T365 tipster Deggsy’s betting lows
I would love to say that almost two decades of heavy tennis punting has been plain sailing. I’d love to but I’d be lying.
Indeed I remember being so skint for Christmas towards the end of the 2009 season that when I opened the door of my advent calendar the bailiffs were stood there.
You see for every yin there is a yang. And for every Marat Safin there is a Tomas Berdych.
To the uninitiated, Berdych is a Czech powerhouse who reached an ATP high ranking of number four during his heyday.
However, Berdych was a player I could never get on the right side of. He was my betting bogeyman and I am quite convinced that had he never turned pro I would be driving around in a Range Rover now and writing this while wearing a Harrods of London Chinchilla Fur Jacket.
I curse the day the big fella ever hit a ball in anger as with the ‘Berd Man’ it was a classic case of if you backed against him, he won imperiously while if you steamed into him with a heavy single he sprayed the ball anywhere but inside the tramlines.
Yet if I regret the day Berdych was born, I also have to hold my hands up and say some of my biggest ever low points were self-inflicted. Like the time I drank over 30 cans of 33cl San Miguel during one balmy afternoon at the 2004 SEAT Godo Open in Barcelona and began heckling Todd Martin.
The American was never anything other than the perfect gentleman throughout a distinguished career and looked genuinely bemused as I gave him a tirade of unnecessary abuse during his first-round encounter with David Ferrer.
I won’t repeat some of the names I called the American that fateful day – but let’s just say legendary commentator Dan Maskell would not have approved of either my language or being chased around the Davis Cup (on display after Spain’s historic win a year before) later on in the day by a guard who was demanding that I “levanta tus pantalones”.
Clearly alcohol and tennis betting don’t mix, but one of the toughest losses I ever had to swallow had nothing to do with the demon drink.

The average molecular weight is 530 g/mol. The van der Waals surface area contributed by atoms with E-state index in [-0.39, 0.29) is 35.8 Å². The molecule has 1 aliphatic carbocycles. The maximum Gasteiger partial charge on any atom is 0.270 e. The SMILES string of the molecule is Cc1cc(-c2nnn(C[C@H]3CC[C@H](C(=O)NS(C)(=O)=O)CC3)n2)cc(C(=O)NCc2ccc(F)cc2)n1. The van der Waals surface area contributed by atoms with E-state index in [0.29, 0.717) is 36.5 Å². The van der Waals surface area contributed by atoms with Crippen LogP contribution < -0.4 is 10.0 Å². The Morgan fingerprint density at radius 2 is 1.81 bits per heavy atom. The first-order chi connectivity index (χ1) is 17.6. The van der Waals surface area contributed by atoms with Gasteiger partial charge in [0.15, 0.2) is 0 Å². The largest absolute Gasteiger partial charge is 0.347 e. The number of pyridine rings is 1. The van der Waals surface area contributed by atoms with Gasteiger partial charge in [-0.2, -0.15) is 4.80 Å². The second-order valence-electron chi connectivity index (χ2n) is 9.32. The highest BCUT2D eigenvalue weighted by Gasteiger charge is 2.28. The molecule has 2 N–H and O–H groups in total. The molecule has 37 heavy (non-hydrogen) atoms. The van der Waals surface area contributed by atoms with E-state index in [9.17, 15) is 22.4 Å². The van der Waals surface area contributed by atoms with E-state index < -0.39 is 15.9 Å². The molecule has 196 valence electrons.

In 2004 I had Guillermo Coria down as ‘the lock of all locks’ to win the French Open.
The lightning-fast Argentine had been running amok on clay that year, winning in Buenos Aires and Monte Carlo (and even reaching a hard court final in Miami before the European clay swing began).
He cruised through the early rounds at Roland Garros, where his draw opened up like a dream. Indeed 2004 was the last French Open in which no member of the ‘big four’ reached the semi-finals.
‘El Mago’ beat an out-of-his-depth Tim Henman in the semis and waiting for him in the final was an unseeded Gaston Gaudio, who had never gone past the third round at the French and who was 13-13 for the season.
So when Coria went 6-0 6-3 up you could probably forgive me for already counting my winnings, given I was on for my first ever four-figure return from a sporting event if Coria obliged.
Alas what ensued was perhaps the biggest Grand Slam final choke of all-time as Coria blew a two-set lead, two match points and countless breaks of serve.
Looking back now it feels like a match from another age, a match Argentine journalist Sebastian Fest memorably told Tennis Magazine was “an open air psychologist session shown on TV around the world.”
Gaudio won the match – the last man to win a French Open final from two sets down – while Coria’s career never truly recovered.
Thankfully my bank balance eventually did, but I learned a hugely expensive lesson that day about the importance of locking in a profit ‘in play’ when the chance presents itself.
By Deggsy Bilton.
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